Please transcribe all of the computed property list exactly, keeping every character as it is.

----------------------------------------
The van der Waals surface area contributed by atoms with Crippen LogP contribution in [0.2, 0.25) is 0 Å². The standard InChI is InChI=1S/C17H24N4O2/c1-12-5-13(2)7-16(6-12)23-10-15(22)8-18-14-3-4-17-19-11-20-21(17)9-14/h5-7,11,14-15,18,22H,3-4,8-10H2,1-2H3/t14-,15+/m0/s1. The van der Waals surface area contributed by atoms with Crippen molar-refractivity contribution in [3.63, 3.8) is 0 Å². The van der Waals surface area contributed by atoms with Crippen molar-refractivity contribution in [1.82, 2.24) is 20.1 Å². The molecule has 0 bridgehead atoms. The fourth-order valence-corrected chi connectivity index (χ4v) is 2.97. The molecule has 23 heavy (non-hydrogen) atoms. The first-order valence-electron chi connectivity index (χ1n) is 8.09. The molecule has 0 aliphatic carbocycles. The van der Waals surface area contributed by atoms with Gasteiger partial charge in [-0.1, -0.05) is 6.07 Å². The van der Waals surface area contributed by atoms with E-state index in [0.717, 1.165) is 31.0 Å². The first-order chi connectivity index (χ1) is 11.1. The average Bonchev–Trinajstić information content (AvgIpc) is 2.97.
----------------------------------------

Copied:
The van der Waals surface area contributed by atoms with Crippen LogP contribution in [0.2, 0.25) is 0 Å². The standard InChI is InChI=1S/C17H24N4O2/c1-12-5-13(2)7-16(6-12)23-10-15(22)8-18-14-3-4-17-19-11-20-21(17)9-14/h5-7,11,14-15,18,22H,3-4,8-10H2,1-2H3/t14-,15+/m0/s1. The van der Waals surface area contributed by atoms with Crippen molar-refractivity contribution in [3.63, 3.8) is 0 Å². The van der Waals surface area contributed by atoms with Crippen molar-refractivity contribution in [1.82, 2.24) is 20.1 Å². The molecule has 0 bridgehead atoms. The fourth-order valence-corrected chi connectivity index (χ4v) is 2.97. The molecule has 23 heavy (non-hydrogen) atoms. The first-order valence-electron chi connectivity index (χ1n) is 8.09. The molecule has 0 aliphatic carbocycles. The van der Waals surface area contributed by atoms with Gasteiger partial charge in [-0.1, -0.05) is 6.07 Å². The van der Waals surface area contributed by atoms with E-state index in [0.717, 1.165) is 31.0 Å². The first-order chi connectivity index (χ1) is 11.1. The average Bonchev–Trinajstić information content (AvgIpc) is 2.97.